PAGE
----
Thoreau and Musil present powerful models of independent ethical voices, who neither compromised nor watered down their complicated intellectual analyses and who were able to remain true to themselves while still making significant statements about what they deemed unjust and insupportable. Clearly, Musil suffered for his adamant resistance to the lure of the Soviet Republic (he was booed off the stage at the Paris conference and called a Fascist sympathizer because he predicted that the Soviet brand of thought-control was not so very different from that of  his German and Austrian oppressors), although he tried, in his way, to bear witness and to speak against the horrors of Nazism; and Thoreau was never a member of any club (though he was surrounded in his own home by active abolitionists and himself helped in the escape plans of several fugitive slaves). Thoreau maintained the individual's imperative to be true to himself, as an acorn grows into an oak, while seeing to it that he does not sit on the shoulders of others or steal a plank from a drowning man. They both had the imagination to consider the suffering of others and to understand that in all the great world, we share one back yard.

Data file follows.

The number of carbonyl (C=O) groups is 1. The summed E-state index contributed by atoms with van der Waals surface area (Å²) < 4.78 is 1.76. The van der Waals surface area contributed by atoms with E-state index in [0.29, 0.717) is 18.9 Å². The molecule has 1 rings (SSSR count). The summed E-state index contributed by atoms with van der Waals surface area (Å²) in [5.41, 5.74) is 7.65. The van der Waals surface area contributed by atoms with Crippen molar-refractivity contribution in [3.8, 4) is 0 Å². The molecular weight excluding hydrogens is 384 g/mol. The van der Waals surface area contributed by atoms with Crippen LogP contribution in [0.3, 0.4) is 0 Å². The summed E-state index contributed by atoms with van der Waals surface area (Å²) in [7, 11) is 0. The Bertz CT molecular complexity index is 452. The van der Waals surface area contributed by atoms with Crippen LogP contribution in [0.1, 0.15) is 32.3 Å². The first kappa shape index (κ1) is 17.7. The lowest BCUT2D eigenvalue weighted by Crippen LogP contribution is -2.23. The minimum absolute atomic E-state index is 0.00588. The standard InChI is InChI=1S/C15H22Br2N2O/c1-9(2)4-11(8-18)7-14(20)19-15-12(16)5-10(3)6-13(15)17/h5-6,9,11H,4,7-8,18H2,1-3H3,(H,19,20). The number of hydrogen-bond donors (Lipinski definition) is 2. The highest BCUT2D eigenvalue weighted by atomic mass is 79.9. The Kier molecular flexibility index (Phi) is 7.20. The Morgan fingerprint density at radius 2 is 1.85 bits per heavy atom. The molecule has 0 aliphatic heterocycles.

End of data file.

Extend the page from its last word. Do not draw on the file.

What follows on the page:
Friday, August 10, 2012

The Great Cathedral of Cologne, Moby Dick, and Montrous Novels

I just read in Moby Dick this sentiment, kindred to Musil's own infinite mood:

"I now leave my cetological system standing unfinished, even as the great Cathedral of Cologne was left, with the crane still standing upon the top of the uncompleted tower. For small erections may be finished by their first architects; grand ones, true ones, ever leave the copestone to posterity. God keep me from ever completing anything. This whole book is but a draught--nay, but the draught of a draught. Oh, Time, Strength, Cash, and Patience!"

More on Monsieur Teste

My friend Kenneth Harrison sent me a lovely explication of M. Teste which reminded me of why I am of two minds (and bodies!) about the question of disembodied heads. For there is something attractive indeed in the conception of a mind floating and free from the stings and arrows that flesh is heir to, that may transcend the limitations of physical walls, that may, with the help of imagination, travel to distant lands and happier days, and, of course, this is part of what literature and art provide for us---a separate realm untouched by the indignities and prosaic dullness of the everyday. A world of dreaming.